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Posts Tagged ‘Luke Davies’

Luke Davies’ book was published in 2008, but often the slow mail to Kookynie means that KC’s book reviewer has to make up for lost time. God of Speed is a debauched take on the life of Howard Hughes. It’s a wild ride, as we share the old man’s delirious (‘stream-of-consciousness’ is an understatement) telling of his own incredible story. Hunter S Thompson would’ve approved.

Hughes’ life was also used in Scorsese’s film ‘The Aviator’ with Dicaprio, but this book explores it with such gusto, as it vibrates with Hughes’ imagined recall of his erotic adventures and other conquests. Inheritor of a fabulous fortune in the 1920s, his boyhood fascination with speed and flying leads him to build new record-breaking aircrafts and circle the globe; and a thirst for women and moviemaking bulks up a very manic life. Money was no object, as the cliché would have it, and Hughes seriously indulged himself with big boy’s toys, including mega-yachts as tools of seduction. Speed of course also refers to drugs, which became indispensable to him going ever faster with the flow.

One big advantage of having your own movie studio is the ability to vet scores of beautiful women on the famous casting couch, and here Hughes was an exemplary launcher of starlet’s careers and a regal procession of affairs with them. From Billie Dove, Carole Lombard & Jean Harlow, they all overlapped in an ongoing orgy of monkey-barring affairs, to Katherine Hepburn, Bette Davis, Olivia de Havilland, her sister Joan Fontaine, Ginger Rogers, Ava Gardner, Jane Greer, Jean Peters et al. All were greedily fucked (Davies’ oft-used word and probably Hughes too) and a couple married.

Davies’ rapid-fire storytelling from inside this drug-addled mind is tight, melding together the signature events of Hughes’ life, including his plane crash, political shenanigans in financing Nixon’s presidency and much more, with graphic trills on his sexual episodes. Highly recommended!

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Robert Connolly’s film ‘Balibo’ relates events in 1975 in East Timor around the killing of Australian journalists who were reporting on Indonesia’s invasion. Jill Jolliffe’s book ‘Cover-Up: the Inside Story of the Balibo Five’ was used and David Williamson collaborated on the script. The film has certainly had a desired effect of stirring up debate about that shadowy period. So far Gough Whitlam has kept his silence, despite my call for him to speak out.

Tony Maniaty, journalist & author of ‘Shooting Balibo’ was in Timor at the time and is portrayed in the film. Recently he commented that the saga is complex; responsibility for the tragedy is shared; and that it was not Australia’s finest hour – themes explored vigorously in the film.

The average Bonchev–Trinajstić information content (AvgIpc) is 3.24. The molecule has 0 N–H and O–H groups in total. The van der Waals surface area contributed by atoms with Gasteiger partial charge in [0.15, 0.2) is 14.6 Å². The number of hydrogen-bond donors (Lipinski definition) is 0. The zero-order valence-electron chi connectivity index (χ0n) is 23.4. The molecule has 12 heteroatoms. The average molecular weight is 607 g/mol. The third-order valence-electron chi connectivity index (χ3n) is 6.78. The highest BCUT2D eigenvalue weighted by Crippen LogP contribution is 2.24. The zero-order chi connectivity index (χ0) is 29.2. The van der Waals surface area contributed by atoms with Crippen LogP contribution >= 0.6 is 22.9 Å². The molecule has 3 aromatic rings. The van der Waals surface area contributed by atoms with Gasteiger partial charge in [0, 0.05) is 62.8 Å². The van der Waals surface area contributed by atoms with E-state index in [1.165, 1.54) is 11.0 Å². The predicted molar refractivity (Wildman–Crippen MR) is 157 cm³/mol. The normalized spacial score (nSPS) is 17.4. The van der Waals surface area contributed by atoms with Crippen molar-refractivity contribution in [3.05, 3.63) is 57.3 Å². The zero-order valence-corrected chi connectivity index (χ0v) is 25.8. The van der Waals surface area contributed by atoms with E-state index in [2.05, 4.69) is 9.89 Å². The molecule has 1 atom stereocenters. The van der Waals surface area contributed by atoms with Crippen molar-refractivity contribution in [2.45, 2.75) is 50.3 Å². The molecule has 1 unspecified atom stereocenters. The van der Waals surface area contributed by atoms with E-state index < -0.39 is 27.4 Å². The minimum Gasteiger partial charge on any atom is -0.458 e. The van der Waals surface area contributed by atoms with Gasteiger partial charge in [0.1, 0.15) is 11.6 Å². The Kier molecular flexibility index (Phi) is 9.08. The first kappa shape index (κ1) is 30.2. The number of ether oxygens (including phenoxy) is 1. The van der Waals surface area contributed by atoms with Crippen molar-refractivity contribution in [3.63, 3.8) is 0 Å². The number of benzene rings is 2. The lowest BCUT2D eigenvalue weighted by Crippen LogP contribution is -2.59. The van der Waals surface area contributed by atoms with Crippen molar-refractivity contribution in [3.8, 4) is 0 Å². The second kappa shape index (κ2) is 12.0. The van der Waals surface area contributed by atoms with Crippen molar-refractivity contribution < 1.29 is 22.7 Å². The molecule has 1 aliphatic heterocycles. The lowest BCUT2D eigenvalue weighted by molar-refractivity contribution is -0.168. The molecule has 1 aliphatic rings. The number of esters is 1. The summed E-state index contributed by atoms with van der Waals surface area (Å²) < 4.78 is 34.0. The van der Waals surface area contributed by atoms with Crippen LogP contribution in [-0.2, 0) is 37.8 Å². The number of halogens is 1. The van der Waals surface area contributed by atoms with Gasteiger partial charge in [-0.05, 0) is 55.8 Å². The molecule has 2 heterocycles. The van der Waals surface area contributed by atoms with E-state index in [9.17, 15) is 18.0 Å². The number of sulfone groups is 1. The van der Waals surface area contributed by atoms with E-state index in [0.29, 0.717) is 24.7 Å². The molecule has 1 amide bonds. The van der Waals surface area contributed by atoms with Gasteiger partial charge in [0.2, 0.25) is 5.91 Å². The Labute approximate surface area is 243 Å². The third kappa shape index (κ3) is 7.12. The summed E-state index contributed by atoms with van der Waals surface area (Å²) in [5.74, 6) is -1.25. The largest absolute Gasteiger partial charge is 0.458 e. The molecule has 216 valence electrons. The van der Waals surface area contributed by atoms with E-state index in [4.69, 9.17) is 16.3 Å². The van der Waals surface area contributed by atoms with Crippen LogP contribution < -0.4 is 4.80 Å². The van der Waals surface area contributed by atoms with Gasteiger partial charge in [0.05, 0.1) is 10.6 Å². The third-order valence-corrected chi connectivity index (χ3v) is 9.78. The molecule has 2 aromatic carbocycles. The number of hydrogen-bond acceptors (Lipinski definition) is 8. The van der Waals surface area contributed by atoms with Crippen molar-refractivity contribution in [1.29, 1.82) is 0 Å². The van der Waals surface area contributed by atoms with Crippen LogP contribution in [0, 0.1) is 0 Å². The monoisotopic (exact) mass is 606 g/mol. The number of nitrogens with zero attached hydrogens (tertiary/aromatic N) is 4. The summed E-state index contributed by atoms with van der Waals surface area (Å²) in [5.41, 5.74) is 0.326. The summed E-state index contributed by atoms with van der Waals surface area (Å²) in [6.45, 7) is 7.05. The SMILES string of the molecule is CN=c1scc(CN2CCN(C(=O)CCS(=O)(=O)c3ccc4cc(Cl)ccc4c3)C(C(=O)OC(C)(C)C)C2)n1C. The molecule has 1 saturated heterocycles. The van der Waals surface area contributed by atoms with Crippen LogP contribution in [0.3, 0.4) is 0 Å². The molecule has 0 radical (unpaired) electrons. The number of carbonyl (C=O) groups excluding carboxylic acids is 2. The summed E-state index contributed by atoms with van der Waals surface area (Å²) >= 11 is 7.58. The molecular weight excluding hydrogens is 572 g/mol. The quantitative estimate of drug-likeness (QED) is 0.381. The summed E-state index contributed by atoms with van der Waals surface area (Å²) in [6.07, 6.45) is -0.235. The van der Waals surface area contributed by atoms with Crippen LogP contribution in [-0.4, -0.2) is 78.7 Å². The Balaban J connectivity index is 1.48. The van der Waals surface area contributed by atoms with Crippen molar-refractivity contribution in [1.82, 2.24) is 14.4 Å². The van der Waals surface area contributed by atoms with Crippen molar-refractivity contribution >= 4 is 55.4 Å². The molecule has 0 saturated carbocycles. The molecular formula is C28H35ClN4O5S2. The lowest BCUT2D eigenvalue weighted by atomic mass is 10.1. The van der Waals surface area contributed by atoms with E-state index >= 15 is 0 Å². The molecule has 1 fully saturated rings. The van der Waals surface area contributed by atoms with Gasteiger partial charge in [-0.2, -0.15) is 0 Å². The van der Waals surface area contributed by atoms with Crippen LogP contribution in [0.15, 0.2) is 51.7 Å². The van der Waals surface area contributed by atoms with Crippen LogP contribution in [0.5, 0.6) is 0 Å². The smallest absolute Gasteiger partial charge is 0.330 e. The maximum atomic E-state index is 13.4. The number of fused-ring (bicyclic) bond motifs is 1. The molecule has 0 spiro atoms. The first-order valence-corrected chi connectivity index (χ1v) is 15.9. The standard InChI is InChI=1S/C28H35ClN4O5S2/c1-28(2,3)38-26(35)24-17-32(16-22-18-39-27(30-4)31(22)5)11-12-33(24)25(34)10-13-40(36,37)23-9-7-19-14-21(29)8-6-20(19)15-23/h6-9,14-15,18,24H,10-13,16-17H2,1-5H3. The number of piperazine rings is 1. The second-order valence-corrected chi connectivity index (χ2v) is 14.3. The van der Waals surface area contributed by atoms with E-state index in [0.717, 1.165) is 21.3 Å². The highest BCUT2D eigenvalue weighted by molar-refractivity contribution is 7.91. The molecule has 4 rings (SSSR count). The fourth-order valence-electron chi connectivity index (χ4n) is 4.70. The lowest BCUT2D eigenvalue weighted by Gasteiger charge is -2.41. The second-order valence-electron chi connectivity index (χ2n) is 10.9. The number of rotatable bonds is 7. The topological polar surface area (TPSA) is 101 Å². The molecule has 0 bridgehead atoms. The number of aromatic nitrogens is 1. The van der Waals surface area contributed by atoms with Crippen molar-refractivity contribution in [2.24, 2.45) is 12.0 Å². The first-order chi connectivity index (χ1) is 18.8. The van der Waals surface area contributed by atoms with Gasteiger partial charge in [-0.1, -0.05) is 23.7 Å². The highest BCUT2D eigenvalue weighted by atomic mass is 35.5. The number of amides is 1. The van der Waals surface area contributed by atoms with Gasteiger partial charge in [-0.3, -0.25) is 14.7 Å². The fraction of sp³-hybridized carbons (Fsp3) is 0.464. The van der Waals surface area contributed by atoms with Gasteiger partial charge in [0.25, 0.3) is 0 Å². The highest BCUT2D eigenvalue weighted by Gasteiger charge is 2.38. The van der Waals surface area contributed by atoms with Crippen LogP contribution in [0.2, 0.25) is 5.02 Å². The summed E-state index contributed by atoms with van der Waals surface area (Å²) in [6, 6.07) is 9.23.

Paul Cleary, journalist & author of ‘Shakedown: Australia’s Grab for Timor Oil’ criticises its historical inaccuracy; neglect of political connivance by Australian and US leaders with Indonesia; and the central plot device, a fictional journey to Balibo by journalist Roger East (played by Anthony LaPaglia) to discover the fate of the missing five. Connolly defended his approach by giving credit to his audience “to join the dots themselves”.

The film should not be prefaced ‘true story’, but it’s a compelling tale of the bravado of young Australians; East’s personal journey to martyrdom; the menace of impending Indonesian savagery; Timorese resistance; and the dilemmas of savvy Ramos Horta. An estimated 183,000 Timorese were killed.

The story is told through a witness to the Dili invasion as an 8 year old girl, giving evidence today to a Commission for Truth & Reconciliation.  Luke Davies thinks this device felt slightly stiff, but provides a wider historical and personal context; and use of 70s-style camera lenses to film some scenes created a “washed-out, meditative, elegaic quality”.

For continuity spotters a minor false note is the Polynesian-style tattoo on Anthony’s arm, definitely not in fashion in the 1970s except for Marquesans! One also wonders about LaPaglia’s corpulence, as other actors physically resemble their characters, but he is larger-than-life.

Nitpicking aside, Balibo is a must see film. Criticisms of a Hollywood approach are misplaced as it’s not a documentary. But rather a powerful dramatic insight into a rarely-evoked period – engrossing, tragic and edgy. Athough we know the ending, suspense is held and climactic impact strong. LaPaglia is excellent and also Oscar Isaac as Ramos Horta sharing centre stage.

Your reviewer travelled in Portuguese Timor in 1970 and relished this backward look at my first foreign country, which evoked memories of my youth, another foreign country.

A Tetum-language version of Balibo will be shown in Dili this Sunday, during East Timor’s 10 year celebration of its referendum on independence. And final footnote: the Victorian Government financed restoration of the house where the Balibo Five were murdered and gifted it to the local community: Balibo House Trust.

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